The Museum at FIT | 27th Street and 7th Ave.
Curated by Ariele Elia and Elizabeth Way
Join the conversation on Twitter using hashtag #FashionCapitals
The globalization of fashion has given rise to new fashion cities that now annually host hundreds of fashion weeks around the world. Each city’s cultural identity and particular economic, political, and social circumstances combine to elevate its designers to international attention. Global Fashion Capitals explores the history of the established fashion capitals—Paris, New York, Milan, and London—and the emergence of 16 new fashion cities.
The exhibition opens with a digital style map that geographically locates the fashion capitals and showcases their latest runway and street style photographs. Global Fashion Capitals continues city-by-city, starting with Paris, the birthplace of haute couture, represented by designs from Charles Frederick Worth, Gabrielle Chanel, Christian Dior, and the emerging couturier, Bouchra Jarrar.
The New York section begins with a circa 1938 iridescent evening gown by Nettie Rosenstein and ends with Alexander Wang’s sporty spring/summer 2015 neon orange dress. New York also includes styles by Claire McCardell, Halston, and Ralph Lauren.
Milan claimed its place as Italy’s fashion capital during the 1970s. Brands such as Versace and Prada helped establish the city’s respected prêt-à-porter. Now, newer designers, such as Stella Jean, bring fresh perspectives to Milan.
London captured international attention with “youthquake” fashions during the 1960s. Provocative designers such as Vivienne Westwood, John Galliano, and Alexander McQueen established London as a creative fashion hub during the decades since.
When selecting which emerging fashion capitals to include in the exhibition, the curators considered a number of indicators to show that a city’s fashion scene is growing. All the featured cities are home to forward-thinking designers who have achieved domestic success and attracted international interest. They also hold fashion weeks attended by international press and fashion buyers.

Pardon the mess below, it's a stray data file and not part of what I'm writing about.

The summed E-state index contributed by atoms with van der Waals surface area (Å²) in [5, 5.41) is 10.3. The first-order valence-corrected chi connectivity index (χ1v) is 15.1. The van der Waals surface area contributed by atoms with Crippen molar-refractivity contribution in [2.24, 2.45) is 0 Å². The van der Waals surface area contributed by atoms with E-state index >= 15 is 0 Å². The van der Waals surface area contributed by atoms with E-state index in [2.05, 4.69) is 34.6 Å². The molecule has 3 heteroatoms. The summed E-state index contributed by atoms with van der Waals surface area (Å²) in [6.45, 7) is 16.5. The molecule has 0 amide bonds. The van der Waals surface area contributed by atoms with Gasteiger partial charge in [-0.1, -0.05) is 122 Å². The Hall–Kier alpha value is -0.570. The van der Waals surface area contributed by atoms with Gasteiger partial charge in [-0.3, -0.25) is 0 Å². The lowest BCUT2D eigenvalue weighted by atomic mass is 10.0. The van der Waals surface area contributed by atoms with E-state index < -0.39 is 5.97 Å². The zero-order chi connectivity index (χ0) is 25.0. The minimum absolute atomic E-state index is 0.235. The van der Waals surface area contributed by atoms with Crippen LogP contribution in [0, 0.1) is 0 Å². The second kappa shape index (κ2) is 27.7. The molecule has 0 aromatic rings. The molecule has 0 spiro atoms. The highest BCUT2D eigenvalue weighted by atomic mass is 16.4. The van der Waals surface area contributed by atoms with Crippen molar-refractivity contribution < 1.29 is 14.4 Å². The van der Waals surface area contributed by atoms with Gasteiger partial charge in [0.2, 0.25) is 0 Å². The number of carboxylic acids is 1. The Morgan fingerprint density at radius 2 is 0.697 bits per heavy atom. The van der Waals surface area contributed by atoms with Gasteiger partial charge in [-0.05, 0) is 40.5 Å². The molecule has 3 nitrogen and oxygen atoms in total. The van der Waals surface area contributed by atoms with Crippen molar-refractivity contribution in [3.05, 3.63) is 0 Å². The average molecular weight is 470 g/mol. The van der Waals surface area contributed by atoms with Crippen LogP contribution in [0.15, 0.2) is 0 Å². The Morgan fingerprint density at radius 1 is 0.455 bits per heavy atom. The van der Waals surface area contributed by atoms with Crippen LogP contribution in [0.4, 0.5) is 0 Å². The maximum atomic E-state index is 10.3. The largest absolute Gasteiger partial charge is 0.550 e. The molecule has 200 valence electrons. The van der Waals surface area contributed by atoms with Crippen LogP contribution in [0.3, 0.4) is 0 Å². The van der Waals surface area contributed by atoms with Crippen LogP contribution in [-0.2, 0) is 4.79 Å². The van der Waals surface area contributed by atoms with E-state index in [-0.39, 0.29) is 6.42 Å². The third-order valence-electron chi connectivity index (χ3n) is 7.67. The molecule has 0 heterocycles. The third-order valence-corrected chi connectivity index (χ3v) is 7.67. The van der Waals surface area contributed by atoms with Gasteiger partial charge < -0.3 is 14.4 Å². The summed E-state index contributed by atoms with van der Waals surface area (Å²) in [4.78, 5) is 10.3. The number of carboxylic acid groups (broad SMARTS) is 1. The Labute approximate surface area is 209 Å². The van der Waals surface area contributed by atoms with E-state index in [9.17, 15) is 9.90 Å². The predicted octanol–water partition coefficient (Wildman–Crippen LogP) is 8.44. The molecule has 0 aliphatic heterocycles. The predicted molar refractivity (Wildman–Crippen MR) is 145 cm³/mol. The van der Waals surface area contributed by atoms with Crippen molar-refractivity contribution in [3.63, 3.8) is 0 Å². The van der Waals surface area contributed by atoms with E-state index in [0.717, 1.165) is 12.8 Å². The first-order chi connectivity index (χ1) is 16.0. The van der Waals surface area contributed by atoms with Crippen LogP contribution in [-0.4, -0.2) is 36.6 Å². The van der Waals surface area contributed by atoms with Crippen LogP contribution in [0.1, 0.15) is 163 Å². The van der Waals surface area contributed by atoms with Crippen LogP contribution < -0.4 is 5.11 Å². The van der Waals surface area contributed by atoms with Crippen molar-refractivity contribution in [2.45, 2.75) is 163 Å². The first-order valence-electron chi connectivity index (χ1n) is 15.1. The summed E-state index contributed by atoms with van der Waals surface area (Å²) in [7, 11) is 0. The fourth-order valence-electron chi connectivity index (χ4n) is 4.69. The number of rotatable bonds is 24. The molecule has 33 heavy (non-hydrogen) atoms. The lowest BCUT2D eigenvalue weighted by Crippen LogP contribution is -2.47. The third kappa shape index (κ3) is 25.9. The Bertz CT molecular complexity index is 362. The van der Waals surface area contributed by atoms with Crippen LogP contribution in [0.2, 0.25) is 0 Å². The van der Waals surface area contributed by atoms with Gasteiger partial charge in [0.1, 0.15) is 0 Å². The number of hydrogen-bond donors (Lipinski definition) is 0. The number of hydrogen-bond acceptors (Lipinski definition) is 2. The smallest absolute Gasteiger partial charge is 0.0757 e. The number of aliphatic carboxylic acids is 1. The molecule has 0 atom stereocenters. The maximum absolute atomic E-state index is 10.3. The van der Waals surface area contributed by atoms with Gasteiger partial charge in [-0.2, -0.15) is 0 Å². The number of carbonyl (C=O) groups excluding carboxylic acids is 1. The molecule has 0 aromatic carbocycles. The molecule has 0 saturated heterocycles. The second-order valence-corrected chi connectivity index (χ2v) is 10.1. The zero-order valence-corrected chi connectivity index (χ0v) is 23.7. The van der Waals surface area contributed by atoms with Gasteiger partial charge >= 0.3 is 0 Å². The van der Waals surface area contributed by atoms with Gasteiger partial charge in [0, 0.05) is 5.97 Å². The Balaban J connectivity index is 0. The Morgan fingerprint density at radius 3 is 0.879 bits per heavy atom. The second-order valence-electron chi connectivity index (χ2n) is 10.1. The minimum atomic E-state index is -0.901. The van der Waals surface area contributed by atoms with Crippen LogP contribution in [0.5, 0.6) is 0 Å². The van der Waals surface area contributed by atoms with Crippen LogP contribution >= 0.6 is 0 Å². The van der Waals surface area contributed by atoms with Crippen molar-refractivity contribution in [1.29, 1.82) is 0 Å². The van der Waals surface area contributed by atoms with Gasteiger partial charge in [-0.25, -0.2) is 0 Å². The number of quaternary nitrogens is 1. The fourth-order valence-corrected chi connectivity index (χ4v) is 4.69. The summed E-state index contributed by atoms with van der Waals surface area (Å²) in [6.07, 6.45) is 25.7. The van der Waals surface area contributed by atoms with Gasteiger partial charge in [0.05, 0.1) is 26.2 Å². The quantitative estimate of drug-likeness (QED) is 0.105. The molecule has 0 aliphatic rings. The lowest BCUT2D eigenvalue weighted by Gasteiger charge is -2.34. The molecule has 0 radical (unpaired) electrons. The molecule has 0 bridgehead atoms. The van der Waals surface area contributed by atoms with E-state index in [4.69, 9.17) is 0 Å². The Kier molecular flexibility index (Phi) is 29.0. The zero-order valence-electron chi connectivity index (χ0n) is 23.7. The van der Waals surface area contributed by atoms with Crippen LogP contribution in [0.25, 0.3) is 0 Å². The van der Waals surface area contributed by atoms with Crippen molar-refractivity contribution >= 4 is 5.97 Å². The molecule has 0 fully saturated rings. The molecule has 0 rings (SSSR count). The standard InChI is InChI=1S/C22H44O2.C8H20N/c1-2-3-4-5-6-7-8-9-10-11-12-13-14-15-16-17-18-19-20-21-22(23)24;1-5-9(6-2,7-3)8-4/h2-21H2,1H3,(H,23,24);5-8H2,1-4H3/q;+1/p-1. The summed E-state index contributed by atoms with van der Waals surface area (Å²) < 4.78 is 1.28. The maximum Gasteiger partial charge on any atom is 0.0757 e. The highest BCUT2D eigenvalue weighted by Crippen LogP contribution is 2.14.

Several factors drive the development of a city’s fashion scene—politics, economics, and government support among them. For example, Johannesburg fashion blossomed during the post-apartheid era, led by designers such as Nkhensani Nkosi of Stoned Cherrie. Current events in Ukraine have ignited the creativity of designers such as Anton Belinskiy, who staged a photoshoot amid Kiev’s street protests.
China’s economic growth over the last decade created consumer demand for international fashion, developing into support for successful domestic designers, such as Shanghai’s Masha Ma. Nigeria’s economy, the largest in Africa, supports Lagos’ developing fashion industry and the growing international reach of brands like Maki Oh and Lisa Folwaiyo. The governments of Copenhagen and Seoul actively fund and promote their fashion industries.
The exhibition will also examine fashions from:
On October 13, 2015, The Museum at FIT, in conjunction with CUNY Graduate Center and School of Visual, Media & Performing Arts at Brooklyn College, will host a one day symposium on the topic of global fashion capitals. The morning session will take place on the FIT campus and will consist of a student fair, where visitors can interact with members of the international fashion community. The morning will also include a fashion show featuring five designers from emerging fashion capitals and a panel discussion moderated by MFIT curators Ariele Elia and Elizabeth Way. The afternoon session will take place at the CUNY Graduate Center, details to follow.
Global Fashion Capitals is organized by Ariele Elia, assistant curator of costume and textiles, and Elizabeth Way, curatorial assistant, The Museum at FIT.
Tues - Fri 12:00 PM - 8:00 PM
Sat 10:00 AM - 5:00 PM